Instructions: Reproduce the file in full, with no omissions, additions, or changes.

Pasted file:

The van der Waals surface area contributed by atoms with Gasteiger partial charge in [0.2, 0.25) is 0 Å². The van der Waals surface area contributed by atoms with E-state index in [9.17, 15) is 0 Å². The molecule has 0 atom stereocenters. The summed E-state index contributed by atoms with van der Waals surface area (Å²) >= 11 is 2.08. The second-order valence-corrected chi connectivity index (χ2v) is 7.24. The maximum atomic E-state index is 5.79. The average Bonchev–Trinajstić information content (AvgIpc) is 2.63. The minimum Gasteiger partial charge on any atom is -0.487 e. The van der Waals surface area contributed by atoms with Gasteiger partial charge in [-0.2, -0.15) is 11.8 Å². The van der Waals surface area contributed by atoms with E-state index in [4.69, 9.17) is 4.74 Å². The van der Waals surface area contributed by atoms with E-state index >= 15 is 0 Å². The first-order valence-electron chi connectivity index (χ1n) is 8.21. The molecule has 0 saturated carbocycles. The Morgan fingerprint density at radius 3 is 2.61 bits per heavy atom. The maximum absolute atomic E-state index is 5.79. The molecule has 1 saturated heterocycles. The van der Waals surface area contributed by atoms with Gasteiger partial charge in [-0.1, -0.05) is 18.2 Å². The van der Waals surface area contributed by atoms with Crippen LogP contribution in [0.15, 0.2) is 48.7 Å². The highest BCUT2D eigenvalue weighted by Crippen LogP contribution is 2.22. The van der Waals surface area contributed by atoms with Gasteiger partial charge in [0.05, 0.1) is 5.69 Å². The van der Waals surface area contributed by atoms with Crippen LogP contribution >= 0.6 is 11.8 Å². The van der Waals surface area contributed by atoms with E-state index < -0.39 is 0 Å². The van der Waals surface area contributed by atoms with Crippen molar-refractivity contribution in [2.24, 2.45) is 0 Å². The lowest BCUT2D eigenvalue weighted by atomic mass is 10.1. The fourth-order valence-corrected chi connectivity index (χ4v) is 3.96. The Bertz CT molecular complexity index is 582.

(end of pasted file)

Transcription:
The van der Waals surface area contributed by atoms with Gasteiger partial charge in [0.2, 0.25) is 0 Å². The van der Waals surface area contributed by atoms with E-state index in [9.17, 15) is 0 Å². The molecule has 0 atom stereocenters. The summed E-state index contributed by atoms with van der Waals surface area (Å²) >= 11 is 2.08. The second-order valence-corrected chi connectivity index (χ2v) is 7.24. The maximum atomic E-state index is 5.79. The average Bonchev–Trinajstić information content (AvgIpc) is 2.63. The minimum Gasteiger partial charge on any atom is -0.487 e. The van der Waals surface area contributed by atoms with Gasteiger partial charge in [-0.2, -0.15) is 11.8 Å². The van der Waals surface area contributed by atoms with E-state index in [4.69, 9.17) is 4.74 Å². The van der Waals surface area contributed by atoms with E-state index >= 15 is 0 Å². The first-order valence-electron chi connectivity index (χ1n) is 8.21. The molecule has 0 saturated carbocycles. The Morgan fingerprint density at radius 3 is 2.61 bits per heavy atom. The maximum absolute atomic E-state index is 5.79. The molecule has 1 saturated heterocycles. The van der Waals surface area contributed by atoms with Gasteiger partial charge in [-0.1, -0.05) is 18.2 Å². The van der Waals surface area contributed by atoms with Crippen LogP contribution in [0.15, 0.2) is 48.7 Å². The highest BCUT2D eigenvalue weighted by Crippen LogP contribution is 2.22. The van der Waals surface area contributed by atoms with Gasteiger partial charge in [0.05, 0.1) is 5.69 Å². The van der Waals surface area contributed by atoms with Crippen LogP contribution >= 0.6 is 11.8 Å². The van der Waals surface area contributed by atoms with E-state index < -0.39 is 0 Å². The van der Waals surface area contributed by atoms with Crippen molar-refractivity contribution in [2.24, 2.45) is 0 Å². The lowest BCUT2D eigenvalue weighted by atomic mass is 10.1. The fourth-order valence-corrected chi connectivity index (χ4v) is 3.96. The Bertz CT molecular complexity index is 582.